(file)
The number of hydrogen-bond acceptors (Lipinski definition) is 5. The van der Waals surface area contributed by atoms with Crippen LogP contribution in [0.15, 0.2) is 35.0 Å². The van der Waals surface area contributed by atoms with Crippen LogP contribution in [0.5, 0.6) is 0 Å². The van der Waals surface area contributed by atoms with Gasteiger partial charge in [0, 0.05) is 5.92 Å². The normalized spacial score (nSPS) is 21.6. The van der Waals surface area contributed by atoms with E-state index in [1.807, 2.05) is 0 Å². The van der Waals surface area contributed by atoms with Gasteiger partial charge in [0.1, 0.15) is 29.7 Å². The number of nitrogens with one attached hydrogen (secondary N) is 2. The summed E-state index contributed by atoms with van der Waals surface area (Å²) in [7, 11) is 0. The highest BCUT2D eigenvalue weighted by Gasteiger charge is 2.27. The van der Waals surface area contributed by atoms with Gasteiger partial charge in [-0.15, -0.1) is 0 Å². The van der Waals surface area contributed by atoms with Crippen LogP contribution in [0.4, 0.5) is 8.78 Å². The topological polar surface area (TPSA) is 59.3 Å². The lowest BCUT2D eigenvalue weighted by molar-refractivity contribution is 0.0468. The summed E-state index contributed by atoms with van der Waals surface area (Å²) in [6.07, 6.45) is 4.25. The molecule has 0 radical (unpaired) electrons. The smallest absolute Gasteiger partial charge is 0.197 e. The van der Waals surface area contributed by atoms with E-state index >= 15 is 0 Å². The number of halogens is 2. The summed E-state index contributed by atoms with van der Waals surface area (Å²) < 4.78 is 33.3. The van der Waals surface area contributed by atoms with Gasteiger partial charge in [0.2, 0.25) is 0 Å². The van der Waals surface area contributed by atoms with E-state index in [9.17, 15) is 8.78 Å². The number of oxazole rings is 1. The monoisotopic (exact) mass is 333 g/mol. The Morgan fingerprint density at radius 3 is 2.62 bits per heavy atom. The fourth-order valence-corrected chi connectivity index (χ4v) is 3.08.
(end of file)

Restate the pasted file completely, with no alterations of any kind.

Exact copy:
The number of hydrogen-bond acceptors (Lipinski definition) is 5. The van der Waals surface area contributed by atoms with Crippen LogP contribution in [0.15, 0.2) is 35.0 Å². The van der Waals surface area contributed by atoms with Crippen LogP contribution in [0.5, 0.6) is 0 Å². The van der Waals surface area contributed by atoms with Gasteiger partial charge in [0, 0.05) is 5.92 Å². The normalized spacial score (nSPS) is 21.6. The van der Waals surface area contributed by atoms with E-state index in [1.807, 2.05) is 0 Å². The van der Waals surface area contributed by atoms with Gasteiger partial charge in [0.1, 0.15) is 29.7 Å². The number of nitrogens with one attached hydrogen (secondary N) is 2. The summed E-state index contributed by atoms with van der Waals surface area (Å²) in [7, 11) is 0. The highest BCUT2D eigenvalue weighted by Gasteiger charge is 2.27. The van der Waals surface area contributed by atoms with Gasteiger partial charge in [-0.15, -0.1) is 0 Å². The van der Waals surface area contributed by atoms with Crippen LogP contribution in [0.4, 0.5) is 8.78 Å². The topological polar surface area (TPSA) is 59.3 Å². The lowest BCUT2D eigenvalue weighted by molar-refractivity contribution is 0.0468. The summed E-state index contributed by atoms with van der Waals surface area (Å²) in [6.07, 6.45) is 4.25. The molecule has 0 radical (unpaired) electrons. The smallest absolute Gasteiger partial charge is 0.197 e. The van der Waals surface area contributed by atoms with E-state index >= 15 is 0 Å². The number of halogens is 2. The summed E-state index contributed by atoms with van der Waals surface area (Å²) < 4.78 is 33.3. The van der Waals surface area contributed by atoms with Gasteiger partial charge in [0.2, 0.25) is 0 Å². The van der Waals surface area contributed by atoms with E-state index in [9.17, 15) is 8.78 Å². The number of oxazole rings is 1. The monoisotopic (exact) mass is 333 g/mol. The Morgan fingerprint density at radius 3 is 2.62 bits per heavy atom. The fourth-order valence-corrected chi connectivity index (χ4v) is 3.08.